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Awareness: November is Lung Cancer Awareness Month

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What is Lung Cancer?

More people in the United States die from lung cancer than any other type of cancer. This is true for both men and women.

There are 2 major types of lung cancer:

Small cell lung cancer (SCLC)

About 10% to 15% of all lung cancers are small cell lung cancer (SCLC), named for the size of the cancer cells when seen under a microscope. Other names for SCLC are oat cell cancer, oat cell carcinoma, and small cell undifferentiated carcinoma. It is very rare for someone who has never smoked to have small cell lung cancer.

SCLC often starts in the bronchi near the center of the chest, and it tends to spread widely through the body fairly early in the course of the disease.

Non-small cell lung cancer (NSCLC)

About 85% to 90% of lung cancers are non-small cell lung cancer (NSCLC). There are 3 main subtypes of NSCLC. The cells in these subtypes differ in size, shape, and chemical make-up when looked at under a microscope. But they are grouped together because the approach to treatment and prognosis (outlook) are very similar.

Non-small cell lung cancer includes: squamous cell carcinoma, adenocarcinoma, large cell carcinoma, and other subtypes.

Other types of lung cancer

Carcinoid tumors of the lung account for fewer than 5% of lung tumors. Most are slow-growing tumors that are called typical carcinoid tumors. They are generally cured by surgery. Some typical carcinoid tumors can spread, but they usually have a better prognosis than small cell or non-small cell lung cancer. Less common are atypical carcinoid tumors. The outlook for these tumors is somewhere in between typical carcinoids and small cell lung cancer.

What are the risk factors for lung cancer?

Tobacco smoke - About 87% of lung cancer deaths are thought to result from smoking. The risk for lung cancer among smokers is many times higher than among non-smokers. The longer you smoke and the more packs a day you smoke, the greater your risk.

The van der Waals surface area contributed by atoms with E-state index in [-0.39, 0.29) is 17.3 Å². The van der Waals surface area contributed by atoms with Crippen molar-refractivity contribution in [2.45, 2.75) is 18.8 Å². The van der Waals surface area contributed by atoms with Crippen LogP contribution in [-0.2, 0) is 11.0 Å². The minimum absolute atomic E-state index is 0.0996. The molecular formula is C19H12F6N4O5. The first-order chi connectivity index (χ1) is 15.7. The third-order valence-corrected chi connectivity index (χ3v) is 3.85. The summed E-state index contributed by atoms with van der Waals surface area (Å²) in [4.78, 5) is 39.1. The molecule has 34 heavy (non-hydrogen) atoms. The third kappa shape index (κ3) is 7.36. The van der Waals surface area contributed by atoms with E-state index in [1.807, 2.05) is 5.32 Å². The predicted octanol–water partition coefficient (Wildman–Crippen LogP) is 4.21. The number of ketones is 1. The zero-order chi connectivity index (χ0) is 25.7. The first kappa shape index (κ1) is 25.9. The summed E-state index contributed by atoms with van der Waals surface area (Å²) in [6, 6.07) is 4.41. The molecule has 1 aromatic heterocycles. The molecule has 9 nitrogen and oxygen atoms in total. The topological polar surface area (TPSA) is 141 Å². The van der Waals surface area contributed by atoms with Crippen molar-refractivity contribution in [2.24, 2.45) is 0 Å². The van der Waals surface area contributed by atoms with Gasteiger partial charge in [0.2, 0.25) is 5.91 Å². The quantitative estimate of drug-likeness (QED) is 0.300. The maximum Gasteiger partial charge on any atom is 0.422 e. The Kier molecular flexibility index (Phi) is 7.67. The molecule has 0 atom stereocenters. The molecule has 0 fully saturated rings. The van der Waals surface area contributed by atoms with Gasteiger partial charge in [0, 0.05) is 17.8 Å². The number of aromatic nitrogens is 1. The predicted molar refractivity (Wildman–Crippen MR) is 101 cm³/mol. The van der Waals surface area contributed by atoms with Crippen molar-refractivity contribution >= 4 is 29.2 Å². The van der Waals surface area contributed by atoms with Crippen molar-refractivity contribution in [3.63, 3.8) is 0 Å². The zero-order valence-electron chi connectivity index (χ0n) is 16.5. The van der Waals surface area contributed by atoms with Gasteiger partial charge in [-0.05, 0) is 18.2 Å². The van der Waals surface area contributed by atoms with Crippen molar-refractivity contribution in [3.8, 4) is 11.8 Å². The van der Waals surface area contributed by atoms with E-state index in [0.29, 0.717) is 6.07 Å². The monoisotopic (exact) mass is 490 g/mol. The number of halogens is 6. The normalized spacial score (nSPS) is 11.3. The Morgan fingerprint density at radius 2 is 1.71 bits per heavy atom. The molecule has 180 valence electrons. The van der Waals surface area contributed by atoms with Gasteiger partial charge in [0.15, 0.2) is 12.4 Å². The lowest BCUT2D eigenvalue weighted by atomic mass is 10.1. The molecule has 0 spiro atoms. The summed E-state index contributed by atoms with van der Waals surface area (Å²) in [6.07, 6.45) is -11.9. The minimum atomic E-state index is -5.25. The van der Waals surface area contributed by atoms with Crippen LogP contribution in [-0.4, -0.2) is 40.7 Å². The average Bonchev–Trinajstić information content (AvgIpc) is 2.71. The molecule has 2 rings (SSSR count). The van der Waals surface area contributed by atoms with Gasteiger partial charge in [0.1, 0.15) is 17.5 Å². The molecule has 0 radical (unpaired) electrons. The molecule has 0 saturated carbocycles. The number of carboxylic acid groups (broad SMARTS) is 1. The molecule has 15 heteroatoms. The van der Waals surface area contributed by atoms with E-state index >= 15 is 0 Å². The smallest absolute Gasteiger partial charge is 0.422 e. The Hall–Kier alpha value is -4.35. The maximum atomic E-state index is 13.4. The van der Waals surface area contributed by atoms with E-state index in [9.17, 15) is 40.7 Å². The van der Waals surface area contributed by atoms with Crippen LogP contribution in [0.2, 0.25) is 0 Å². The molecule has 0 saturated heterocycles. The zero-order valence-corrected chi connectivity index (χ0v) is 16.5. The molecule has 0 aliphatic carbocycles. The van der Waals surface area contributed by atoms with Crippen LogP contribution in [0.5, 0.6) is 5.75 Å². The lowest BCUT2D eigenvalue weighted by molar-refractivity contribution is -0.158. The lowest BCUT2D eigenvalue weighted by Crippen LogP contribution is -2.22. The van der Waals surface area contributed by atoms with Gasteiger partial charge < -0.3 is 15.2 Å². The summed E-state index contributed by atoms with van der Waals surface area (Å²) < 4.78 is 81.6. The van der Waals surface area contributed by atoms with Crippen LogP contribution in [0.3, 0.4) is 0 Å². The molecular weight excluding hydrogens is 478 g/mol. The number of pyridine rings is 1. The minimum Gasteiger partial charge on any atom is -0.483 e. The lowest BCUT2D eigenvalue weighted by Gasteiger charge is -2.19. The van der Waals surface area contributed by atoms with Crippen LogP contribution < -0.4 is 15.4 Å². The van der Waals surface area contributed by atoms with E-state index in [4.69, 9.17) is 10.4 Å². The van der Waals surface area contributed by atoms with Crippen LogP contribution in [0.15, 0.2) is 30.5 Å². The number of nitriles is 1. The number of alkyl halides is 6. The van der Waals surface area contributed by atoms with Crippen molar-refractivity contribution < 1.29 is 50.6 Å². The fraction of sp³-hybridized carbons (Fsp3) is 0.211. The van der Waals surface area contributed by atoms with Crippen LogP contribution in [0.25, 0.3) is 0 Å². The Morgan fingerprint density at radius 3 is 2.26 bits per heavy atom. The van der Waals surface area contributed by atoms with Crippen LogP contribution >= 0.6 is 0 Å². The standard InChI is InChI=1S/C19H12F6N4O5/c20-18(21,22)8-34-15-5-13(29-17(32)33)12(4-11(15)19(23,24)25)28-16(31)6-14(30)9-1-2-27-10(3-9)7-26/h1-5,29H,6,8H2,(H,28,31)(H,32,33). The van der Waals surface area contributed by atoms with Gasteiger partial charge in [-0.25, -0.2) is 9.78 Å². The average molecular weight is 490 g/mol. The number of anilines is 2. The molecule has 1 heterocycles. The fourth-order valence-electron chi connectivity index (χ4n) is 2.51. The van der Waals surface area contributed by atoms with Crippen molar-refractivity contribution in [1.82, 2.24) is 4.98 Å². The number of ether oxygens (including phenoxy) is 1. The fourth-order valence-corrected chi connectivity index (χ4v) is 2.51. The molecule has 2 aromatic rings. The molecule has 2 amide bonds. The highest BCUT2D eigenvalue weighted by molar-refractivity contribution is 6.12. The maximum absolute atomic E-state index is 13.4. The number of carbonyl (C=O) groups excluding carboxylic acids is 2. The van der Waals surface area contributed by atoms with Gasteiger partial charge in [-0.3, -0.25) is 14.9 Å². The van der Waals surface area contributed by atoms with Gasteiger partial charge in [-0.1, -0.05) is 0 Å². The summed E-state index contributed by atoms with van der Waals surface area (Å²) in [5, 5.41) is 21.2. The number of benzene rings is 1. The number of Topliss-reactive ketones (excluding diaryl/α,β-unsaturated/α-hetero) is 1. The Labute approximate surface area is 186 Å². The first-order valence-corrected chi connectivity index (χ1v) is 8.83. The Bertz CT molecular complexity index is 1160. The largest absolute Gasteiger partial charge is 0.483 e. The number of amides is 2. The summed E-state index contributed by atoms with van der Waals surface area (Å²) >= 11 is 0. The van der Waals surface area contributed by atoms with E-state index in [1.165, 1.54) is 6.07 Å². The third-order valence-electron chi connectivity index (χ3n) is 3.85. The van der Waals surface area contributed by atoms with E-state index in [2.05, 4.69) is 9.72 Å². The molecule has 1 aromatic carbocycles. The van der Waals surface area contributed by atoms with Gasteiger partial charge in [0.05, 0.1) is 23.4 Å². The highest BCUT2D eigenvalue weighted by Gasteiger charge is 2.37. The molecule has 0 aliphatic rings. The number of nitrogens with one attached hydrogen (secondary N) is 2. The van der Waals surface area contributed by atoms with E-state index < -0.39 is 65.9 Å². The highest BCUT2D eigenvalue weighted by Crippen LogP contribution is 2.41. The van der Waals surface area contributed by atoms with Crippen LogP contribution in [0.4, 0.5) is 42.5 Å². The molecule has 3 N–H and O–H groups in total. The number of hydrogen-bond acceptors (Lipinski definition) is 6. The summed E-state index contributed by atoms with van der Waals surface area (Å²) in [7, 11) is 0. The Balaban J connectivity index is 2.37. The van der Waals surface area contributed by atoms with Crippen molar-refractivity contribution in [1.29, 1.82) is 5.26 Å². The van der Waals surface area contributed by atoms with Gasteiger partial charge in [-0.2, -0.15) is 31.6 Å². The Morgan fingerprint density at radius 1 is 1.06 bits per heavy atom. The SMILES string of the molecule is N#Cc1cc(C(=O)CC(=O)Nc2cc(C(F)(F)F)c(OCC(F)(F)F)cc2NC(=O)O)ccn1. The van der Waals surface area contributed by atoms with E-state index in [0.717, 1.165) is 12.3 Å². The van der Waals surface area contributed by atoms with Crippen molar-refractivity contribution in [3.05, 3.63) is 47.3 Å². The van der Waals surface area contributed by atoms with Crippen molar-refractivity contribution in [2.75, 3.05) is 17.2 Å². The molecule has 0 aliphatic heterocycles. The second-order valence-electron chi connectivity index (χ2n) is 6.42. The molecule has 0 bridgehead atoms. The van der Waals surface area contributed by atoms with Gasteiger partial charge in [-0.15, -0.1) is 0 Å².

Radon - Radon is a naturally occurring radioactive gas that results from the breakdown of uranium in soil and rocks. It cannot be seen, tasted, or smelled. According to the US Environmental Protection Agency (EPA), radon is the second leading cause of lung cancer, and is the leading cause among non-smokers.

Asbestos - Workplace exposure to asbestos fibers is an important risk factor for lung cancer. Studies have found that people who work with asbestos (in some mines, mills, textile plants, places where insulation is used, shipyards, etc.) are several times more likely to die of lung cancer. In workers exposed to asbestos who also smoke, the lung cancer risk is much greater than even adding the risks from these exposures separately. It's not clear to what extent low-level or short-term exposure to asbestos might raise lung cancer risk. Both smokers and non-smokers exposed to asbestos also have a greater risk of developing mesothelioma, a type of cancer that starts in the pleura (the lining surrounding the lungs).

Radiation therapy to the lungs - People who have had radiation therapy to the chest for other cancers are at higher risk for lung cancer, particularly if they smoke. Typical patients are those treated for Hodgkin disease or women who get radiation after a mastectomy for breast cancer. Women who receive radiation therapy to the breast after a lumpectomy do not appear to have a higher than expected risk of lung cancer.